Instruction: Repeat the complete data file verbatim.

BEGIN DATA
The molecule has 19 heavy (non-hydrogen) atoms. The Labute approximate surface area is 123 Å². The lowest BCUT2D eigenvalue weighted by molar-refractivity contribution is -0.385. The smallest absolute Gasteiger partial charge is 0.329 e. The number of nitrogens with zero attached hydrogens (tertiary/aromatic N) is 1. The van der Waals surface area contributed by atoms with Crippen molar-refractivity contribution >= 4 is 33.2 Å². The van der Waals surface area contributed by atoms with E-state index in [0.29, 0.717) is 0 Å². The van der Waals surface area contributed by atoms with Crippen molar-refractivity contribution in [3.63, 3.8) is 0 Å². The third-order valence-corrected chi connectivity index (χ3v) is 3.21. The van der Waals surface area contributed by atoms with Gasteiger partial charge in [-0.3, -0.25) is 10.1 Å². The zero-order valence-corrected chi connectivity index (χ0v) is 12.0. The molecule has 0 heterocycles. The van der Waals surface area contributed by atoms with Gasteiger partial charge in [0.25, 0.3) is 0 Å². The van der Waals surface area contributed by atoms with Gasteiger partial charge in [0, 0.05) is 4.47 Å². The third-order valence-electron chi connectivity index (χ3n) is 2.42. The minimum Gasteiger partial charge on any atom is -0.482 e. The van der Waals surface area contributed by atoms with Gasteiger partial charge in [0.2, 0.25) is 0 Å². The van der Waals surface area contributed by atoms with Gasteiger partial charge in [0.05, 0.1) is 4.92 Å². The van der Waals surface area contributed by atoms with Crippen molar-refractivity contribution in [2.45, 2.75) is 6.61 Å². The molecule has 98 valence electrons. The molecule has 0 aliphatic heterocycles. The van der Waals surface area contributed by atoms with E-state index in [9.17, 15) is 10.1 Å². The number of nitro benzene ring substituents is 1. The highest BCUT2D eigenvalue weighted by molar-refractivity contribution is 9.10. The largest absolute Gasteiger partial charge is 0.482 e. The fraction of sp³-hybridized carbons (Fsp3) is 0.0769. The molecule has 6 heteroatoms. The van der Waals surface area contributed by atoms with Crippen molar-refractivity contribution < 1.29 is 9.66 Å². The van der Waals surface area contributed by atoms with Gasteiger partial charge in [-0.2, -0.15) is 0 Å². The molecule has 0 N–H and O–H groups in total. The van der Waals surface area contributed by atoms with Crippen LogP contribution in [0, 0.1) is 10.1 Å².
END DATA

The molecule has 19 heavy (non-hydrogen) atoms. The Labute approximate surface area is 123 Å². The lowest BCUT2D eigenvalue weighted by molar-refractivity contribution is -0.385. The smallest absolute Gasteiger partial charge is 0.329 e. The number of nitrogens with zero attached hydrogens (tertiary/aromatic N) is 1. The van der Waals surface area contributed by atoms with Crippen molar-refractivity contribution >= 4 is 33.2 Å². The van der Waals surface area contributed by atoms with E-state index in [0.29, 0.717) is 0 Å². The van der Waals surface area contributed by atoms with Crippen molar-refractivity contribution in [3.63, 3.8) is 0 Å². The third-order valence-corrected chi connectivity index (χ3v) is 3.21. The van der Waals surface area contributed by atoms with Gasteiger partial charge in [-0.3, -0.25) is 10.1 Å². The zero-order valence-corrected chi connectivity index (χ0v) is 12.0. The molecule has 0 heterocycles. The van der Waals surface area contributed by atoms with Gasteiger partial charge in [0.25, 0.3) is 0 Å². The van der Waals surface area contributed by atoms with Gasteiger partial charge in [0, 0.05) is 4.47 Å². The third-order valence-electron chi connectivity index (χ3n) is 2.42. The minimum Gasteiger partial charge on any atom is -0.482 e. The van der Waals surface area contributed by atoms with Gasteiger partial charge in [0.2, 0.25) is 0 Å². The van der Waals surface area contributed by atoms with Gasteiger partial charge in [0.05, 0.1) is 4.92 Å². The van der Waals surface area contributed by atoms with Crippen molar-refractivity contribution in [2.45, 2.75) is 6.61 Å². The molecule has 98 valence electrons. The molecule has 0 aliphatic heterocycles. The van der Waals surface area contributed by atoms with E-state index in [9.17, 15) is 10.1 Å². The number of nitro benzene ring substituents is 1. The highest BCUT2D eigenvalue weighted by molar-refractivity contribution is 9.10. The largest absolute Gasteiger partial charge is 0.482 e. The fraction of sp³-hybridized carbons (Fsp3) is 0.0769. The molecule has 6 heteroatoms. The van der Waals surface area contributed by atoms with Crippen molar-refractivity contribution < 1.29 is 9.66 Å². The van der Waals surface area contributed by atoms with Gasteiger partial charge in [-0.2, -0.15) is 0 Å². The molecule has 0 N–H and O–H groups in total. The van der Waals surface area contributed by atoms with Crippen LogP contribution in [0, 0.1) is 10.1 Å².